The marABC and marR operons (for all genes identified see Table 2) are regulatory genes that control multiple antibiotic drug resistance22 and have been shown to be activated in the presence of the bile salt deoxycholate, with the level of gene expression dependent on the salts’ concentration16,23. The Tol protein and derivatives are important in many Gram-negative bacterial transport systems and act as an outer membrane pore function or efflux pump24. Mutations in Tol genes destabilise the membrane allowing for greater bile salt entry, thereby affecting bile resistance24. The TolC efflux pump (Table 2), in particular, has been shown to be upregulated in biofilms and is associated with the removal of toxic compounds and antibiotics21. The emrEB, mdtABCD, cmeAB genes similarly correspond to efflux pump action and are essential for bile resistance24. The emrEB multidrug efflux pump systems have been shown to actively efflux the bile salt chenodeoxycholic acid25. Furthermore, over-expression of mdtABCD, a multidrug resistance efflux pump cluster, leads to increased deoxycholate resistance26. The cmeAB has been shown to function as a multidrug efflux pump in C. Jejuni by effectively mediating resistance to bile salts27. The Dam (DNA adenine methylase) enzyme has been associated with repairing damage to Salmonella DNA after bile acid exposure28. Similarly, the sbcC and MutS (DNA repair), yvaG (rebuilding the cell membrane after stress), nifJ (oxidative response) and dgt (dGTP hydrolysis) homologs were associated with DNA and cell wall repair in response to bile stress in Enterococcus faecelis29.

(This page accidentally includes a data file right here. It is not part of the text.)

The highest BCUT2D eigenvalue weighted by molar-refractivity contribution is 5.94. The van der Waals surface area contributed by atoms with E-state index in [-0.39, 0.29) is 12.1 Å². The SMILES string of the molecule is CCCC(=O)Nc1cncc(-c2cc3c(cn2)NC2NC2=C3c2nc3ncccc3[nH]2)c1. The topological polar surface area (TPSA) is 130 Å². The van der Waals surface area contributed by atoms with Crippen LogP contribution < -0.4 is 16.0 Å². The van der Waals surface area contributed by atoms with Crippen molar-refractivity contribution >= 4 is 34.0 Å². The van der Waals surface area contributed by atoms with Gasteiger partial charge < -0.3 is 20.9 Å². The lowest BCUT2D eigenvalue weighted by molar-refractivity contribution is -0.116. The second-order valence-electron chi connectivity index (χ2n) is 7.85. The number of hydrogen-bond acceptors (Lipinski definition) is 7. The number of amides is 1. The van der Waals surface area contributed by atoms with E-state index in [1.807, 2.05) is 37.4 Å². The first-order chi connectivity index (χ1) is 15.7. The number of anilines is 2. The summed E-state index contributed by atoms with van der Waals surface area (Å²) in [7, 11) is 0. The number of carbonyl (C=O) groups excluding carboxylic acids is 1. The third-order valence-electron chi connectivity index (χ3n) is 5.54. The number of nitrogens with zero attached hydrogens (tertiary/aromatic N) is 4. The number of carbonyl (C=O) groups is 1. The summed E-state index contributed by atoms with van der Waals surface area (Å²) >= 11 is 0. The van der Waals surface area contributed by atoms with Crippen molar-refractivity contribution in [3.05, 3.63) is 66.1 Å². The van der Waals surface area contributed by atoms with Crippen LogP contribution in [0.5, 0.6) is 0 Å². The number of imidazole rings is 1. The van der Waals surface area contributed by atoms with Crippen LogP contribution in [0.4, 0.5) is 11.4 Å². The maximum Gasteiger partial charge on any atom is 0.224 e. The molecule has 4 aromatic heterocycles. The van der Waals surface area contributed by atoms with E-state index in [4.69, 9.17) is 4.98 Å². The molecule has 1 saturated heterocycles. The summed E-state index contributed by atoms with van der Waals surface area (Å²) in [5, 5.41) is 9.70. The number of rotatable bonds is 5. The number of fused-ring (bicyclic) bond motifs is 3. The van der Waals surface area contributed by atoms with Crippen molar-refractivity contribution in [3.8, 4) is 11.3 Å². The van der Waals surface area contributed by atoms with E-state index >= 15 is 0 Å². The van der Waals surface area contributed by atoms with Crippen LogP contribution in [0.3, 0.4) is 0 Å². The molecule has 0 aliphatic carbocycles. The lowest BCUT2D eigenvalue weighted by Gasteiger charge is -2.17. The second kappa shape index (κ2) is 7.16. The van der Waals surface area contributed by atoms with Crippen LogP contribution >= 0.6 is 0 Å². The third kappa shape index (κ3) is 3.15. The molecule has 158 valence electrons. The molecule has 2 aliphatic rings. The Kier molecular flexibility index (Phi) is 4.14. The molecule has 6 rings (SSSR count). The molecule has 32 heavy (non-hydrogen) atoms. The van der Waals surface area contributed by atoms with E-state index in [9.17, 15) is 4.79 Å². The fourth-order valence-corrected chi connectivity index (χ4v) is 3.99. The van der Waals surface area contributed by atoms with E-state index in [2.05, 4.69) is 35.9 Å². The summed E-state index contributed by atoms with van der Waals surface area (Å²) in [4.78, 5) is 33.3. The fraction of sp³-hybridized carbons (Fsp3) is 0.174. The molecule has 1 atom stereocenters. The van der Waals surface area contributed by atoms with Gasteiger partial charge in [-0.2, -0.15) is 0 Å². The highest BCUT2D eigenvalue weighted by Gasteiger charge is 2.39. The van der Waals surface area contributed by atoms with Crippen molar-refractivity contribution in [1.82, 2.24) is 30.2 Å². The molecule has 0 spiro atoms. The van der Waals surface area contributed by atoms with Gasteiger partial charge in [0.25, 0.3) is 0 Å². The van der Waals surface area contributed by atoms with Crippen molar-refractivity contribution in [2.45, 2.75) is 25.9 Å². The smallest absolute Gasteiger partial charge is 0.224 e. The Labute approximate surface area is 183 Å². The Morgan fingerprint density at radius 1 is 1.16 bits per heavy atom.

Klebsiella (ORF’s, promotors, proteins induced by bile)